Countering Terrorism and WMD
Creating a Global Counter-Terrorism Network
Edited by Peter Katona, Michael D. Intriligator, John P. Sullivan
Routledge – 2006 – 328 pages
Series: Political Violence
This volume shows us that in order to deal with today’s Fourth Generation asymmetric warfare by terrorist groups using conventional arms and weapons of mass destruction, we need a new ‘global networked’ approach.
The contributors examine the various attempts that have been made to counter the latest wave of terrorism, including the US strikes against Afghanistan and Iraq, President George W. Bush's declaration of a ‘war against terrorism’, the creation of the US Department of Homeland Security, and the 9/11 Commission. Drawing from our experience with ‘Terrorism Early Warning’ and the co-production of counter-terrorism intelligence, this book explains the need for such a network and shows how it could be formed. It compiles the opinions of experts from clinical medicine, public policy, law enforcement and the military. These expert contributors identify the nature of a global counter-terrorism network, show how it could be created, and provide clear guidelines for gauging its future effectiveness.
This book will be of great interest to all students of terrorism studies, US national security, international relations, and political science in general.
Part 1. The Historical Perspective on Terrorism 1. From poisoned wells to a contaminated postal system: the societal impact of terrorism, bioterrorism, biowarfare and the great plagues through the millennia 2. Counter-terrorism networks of the past 3. A discussion of the variety of weapons of mass destruction, including nuclear, biological, chemical, and radiological weapons and their possible future use 4. Strategic early warning for transnational organized crime and terrorism 5. Terrorist's Use of Weapons of Mass Destruction Part 2. Protecting Critical Infrastructure 6. What needs protecting, who needs protecting, and how much protecting is enough? 7. Threat and planning in the Information Age 8. Soft targets, suicide bombers and appropriate countermeasures. Where do we draw the line when everything can’t be protected 24/7? Part 3. The Changing Dynamics of Post-modern Terrorism 9. What is the likely motivation of terrorists, highlighting the importance of humiliation, hopelessness, lack of respect, and revenge as opposed to poverty and ignorance? 10. Responding to Religious Terrorism on a Global Scale 11. Terrorism in Algeria: The Role of the Community in Combating Terrorism Part 4. Fusing Terrorism Preparedness and Response Into a Global Network 12. Future Directions in Combating Terrorism 13. The new terrorist treat environment; continuity and change in counter-terrorism intelligence 14. The role of the US military’s global war on terrorism and how it fits in with past and current US foreign policy 15. Actionable Intelligence in Support of Homeland Security Operations 16. International law’s response to terrorism 17. Terrorism mimicking the state: a very different, networked, decentralized, outsourcing form of terrorism in the twenty-first century of market-states 18. What is the current and possible future role of information technology in preventing and countering terrorism, including building a collaborative information sharing and visualization system or network? 19. Building an Anti-Terror Network: An international perspective on fusing law enforcement and intelligence 20. Fusing terrorism security and response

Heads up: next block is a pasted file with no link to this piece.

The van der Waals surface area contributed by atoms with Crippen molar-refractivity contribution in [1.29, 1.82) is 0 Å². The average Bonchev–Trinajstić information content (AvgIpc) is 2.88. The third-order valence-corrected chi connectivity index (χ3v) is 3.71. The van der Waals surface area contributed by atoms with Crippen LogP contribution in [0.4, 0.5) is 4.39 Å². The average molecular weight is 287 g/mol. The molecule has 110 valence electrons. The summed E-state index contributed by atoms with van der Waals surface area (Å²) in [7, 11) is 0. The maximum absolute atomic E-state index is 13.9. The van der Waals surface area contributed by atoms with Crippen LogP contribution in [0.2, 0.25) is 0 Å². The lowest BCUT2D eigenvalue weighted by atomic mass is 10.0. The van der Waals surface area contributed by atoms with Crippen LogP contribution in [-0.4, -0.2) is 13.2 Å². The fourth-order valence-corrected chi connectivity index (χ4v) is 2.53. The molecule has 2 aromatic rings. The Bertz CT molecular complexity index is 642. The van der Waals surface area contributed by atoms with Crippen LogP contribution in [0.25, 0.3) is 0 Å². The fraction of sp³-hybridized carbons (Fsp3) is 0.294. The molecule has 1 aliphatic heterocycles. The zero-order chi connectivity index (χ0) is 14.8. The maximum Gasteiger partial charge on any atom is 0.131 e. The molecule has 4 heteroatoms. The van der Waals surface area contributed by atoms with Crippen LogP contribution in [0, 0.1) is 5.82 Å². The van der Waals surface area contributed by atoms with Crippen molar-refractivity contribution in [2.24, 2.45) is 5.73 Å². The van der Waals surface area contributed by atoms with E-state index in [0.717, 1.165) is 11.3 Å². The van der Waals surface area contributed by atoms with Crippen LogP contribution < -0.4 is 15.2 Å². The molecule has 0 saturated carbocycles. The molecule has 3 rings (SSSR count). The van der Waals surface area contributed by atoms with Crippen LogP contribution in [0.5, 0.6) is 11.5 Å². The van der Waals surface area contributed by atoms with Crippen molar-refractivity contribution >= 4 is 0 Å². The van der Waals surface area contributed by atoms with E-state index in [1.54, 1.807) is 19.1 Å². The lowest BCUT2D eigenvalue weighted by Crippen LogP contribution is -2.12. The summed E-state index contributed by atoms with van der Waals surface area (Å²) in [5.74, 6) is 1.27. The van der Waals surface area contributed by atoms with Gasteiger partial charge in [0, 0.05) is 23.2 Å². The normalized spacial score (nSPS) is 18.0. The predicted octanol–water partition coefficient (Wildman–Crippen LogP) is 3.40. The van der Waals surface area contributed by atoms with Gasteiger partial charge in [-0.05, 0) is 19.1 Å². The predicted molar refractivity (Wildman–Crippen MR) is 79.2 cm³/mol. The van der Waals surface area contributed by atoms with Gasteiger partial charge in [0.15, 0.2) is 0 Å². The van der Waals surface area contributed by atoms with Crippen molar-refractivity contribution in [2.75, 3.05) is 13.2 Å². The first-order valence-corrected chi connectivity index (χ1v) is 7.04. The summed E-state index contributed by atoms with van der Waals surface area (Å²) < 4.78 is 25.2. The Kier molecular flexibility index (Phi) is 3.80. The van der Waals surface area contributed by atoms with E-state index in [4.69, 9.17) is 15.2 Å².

Peter Katona is Associate Professor of Clinical Medicine at the David Geffen School of Medicine, UCLA. He is a member of the Los Angeles County Bioterrorism Advisory Committee for Public Health Preparedness and Response and of the Biopreparedness Work Group Committee of the Infectious Diseases Society of America.
Michael D. Intriligator is Professor of Economics, Political Science, and Public Policy at UCLA where he is also Co-Director of the Jacob Marschak Interdisciplinary Colloquium on Mathematics in the Behavioral Sciences.
John P. Sullivan is a practitioner and researcher specializing in conflict studies, terrorism, intelligence, and urban operations. He is a member of the Los Angeles Sheriff's Department where he currently serves as a lieutenant. He is co-founder of the Los Angeles Terrorism Early Warning (TEW) Group and coordinates many of its activities.